WALD: There’s a philosophy that the age of movie stars is over, and IP like Marvel has taken their place. Where do you fall on that spectrum? Is the “brand” of a movie more important now than the actual actors in it?
THURBER: That’s such a tough question to answer. I think that we’re certainly at a point now where there are fewer and fewer genuine movie stars. That’s partly because they’ve been replaced, as you’ve rightly said, by IP. But not even just by IP—by brand. It’s not the IP of The Eternals. It’s Marvel. It’s the Marvel brand. Like when Guardians of the Galaxy came out. I know more about comic books than my wife would like me to, but when I saw the trailer for Guardians of the Galaxy, I was like, “Wow, we’re really going to find out what people think of Marvel, not what they think of Guardians of the Galaxy.” Why do you go to see a Pixar film? Because they’re great, and they’re always great. It’s the trust of the brand. So, in a weird way, those brands—Pixar, Marvel, etc.—have become the movie stars. When you used to go see Montgomery Clift, you’d trust that brand. And there are very few movie star brands left, but in Red Notice, we’ve got three of the last remaining movie stars in one film.
WALD: Your next project is The Division. I actually used to watch it regularly on Twitch. What can you tell us about the project? Also, there’s an infamous video game curse when it comes to major Hollywood movies. How does that impact your approach to making the movie? Are you learning from where others have failed?
THURBER: I’m doing a pass on the script. We hope to make it this year, with Jake Gyllenhaal and Jessica Chastain, who are attached. Our producers and I are fired up about it. I love The Division. I played the first one and the second one. I waited in line at E3 for three hours to catch a glimpse of it. Did you ever play or did you just watch people play it?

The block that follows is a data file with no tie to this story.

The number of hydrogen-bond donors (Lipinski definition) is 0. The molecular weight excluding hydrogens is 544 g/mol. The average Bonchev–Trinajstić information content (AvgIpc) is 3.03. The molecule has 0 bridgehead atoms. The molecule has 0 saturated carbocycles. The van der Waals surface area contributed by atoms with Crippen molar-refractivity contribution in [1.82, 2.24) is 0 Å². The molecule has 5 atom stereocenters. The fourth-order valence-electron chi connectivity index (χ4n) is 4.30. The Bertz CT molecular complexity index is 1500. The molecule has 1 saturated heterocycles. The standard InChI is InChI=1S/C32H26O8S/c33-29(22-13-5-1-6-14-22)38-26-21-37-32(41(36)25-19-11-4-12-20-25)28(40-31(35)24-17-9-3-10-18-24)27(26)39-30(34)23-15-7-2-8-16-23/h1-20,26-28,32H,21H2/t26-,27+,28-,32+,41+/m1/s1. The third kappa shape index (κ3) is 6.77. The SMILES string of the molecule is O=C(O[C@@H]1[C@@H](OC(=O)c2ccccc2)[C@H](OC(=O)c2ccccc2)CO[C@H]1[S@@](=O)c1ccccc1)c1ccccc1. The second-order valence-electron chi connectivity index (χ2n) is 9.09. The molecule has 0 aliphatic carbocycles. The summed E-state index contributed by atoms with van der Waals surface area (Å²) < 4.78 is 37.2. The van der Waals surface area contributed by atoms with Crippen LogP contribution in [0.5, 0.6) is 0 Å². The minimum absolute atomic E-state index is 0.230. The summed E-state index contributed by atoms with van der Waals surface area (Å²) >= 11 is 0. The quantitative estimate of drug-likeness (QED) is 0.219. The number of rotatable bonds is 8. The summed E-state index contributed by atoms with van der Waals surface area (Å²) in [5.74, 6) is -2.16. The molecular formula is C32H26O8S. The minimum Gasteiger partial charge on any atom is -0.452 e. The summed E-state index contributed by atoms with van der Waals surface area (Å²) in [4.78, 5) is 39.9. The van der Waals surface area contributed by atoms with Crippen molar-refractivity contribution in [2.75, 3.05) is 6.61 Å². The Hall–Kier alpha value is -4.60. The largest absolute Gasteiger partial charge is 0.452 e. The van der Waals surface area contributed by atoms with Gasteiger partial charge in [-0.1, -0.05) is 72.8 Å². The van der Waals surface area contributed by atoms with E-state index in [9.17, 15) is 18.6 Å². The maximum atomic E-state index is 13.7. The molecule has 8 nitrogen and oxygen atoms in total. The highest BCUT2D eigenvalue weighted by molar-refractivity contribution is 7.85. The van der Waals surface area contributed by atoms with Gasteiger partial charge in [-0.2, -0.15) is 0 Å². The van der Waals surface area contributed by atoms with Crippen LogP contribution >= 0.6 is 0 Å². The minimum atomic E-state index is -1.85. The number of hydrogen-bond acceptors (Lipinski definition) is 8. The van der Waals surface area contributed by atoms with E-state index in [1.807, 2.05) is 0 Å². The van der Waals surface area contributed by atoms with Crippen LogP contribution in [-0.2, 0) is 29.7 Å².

WALD: Just watched, mostly. It was more of a niche game when I got into it. I was really into Destiny back in the day.
THURBER: Oh, yeah, so a similar sort of structure. Jackson, you gotta play it. It’s great.
WALD: I’ve been slacking. I’ll get on it.
THURBER: As it relates to the “video game curse,” I think it’s well-founded. Most video games-turned-movies haven’t been very good. And that track record is long and scary. But The Division has a lot going for it. First and foremost, when you play The Division, you’re not playing some sort of iconic character. You’re not playing Commander Shepard, you’re playing yourself. You create your own avatar. That opens up a lot of storytelling possibilities. Plus, I think the division has a really important heart at its center. It asks a very simple question at its core: when the chips are down, in a society, what do we owe each other? When things go wrong, are you fundamentally a selfless person or a selfish person? We get to explore that in The Division and I’m super, super excited. It’s my dream job, and I can’t wait to start.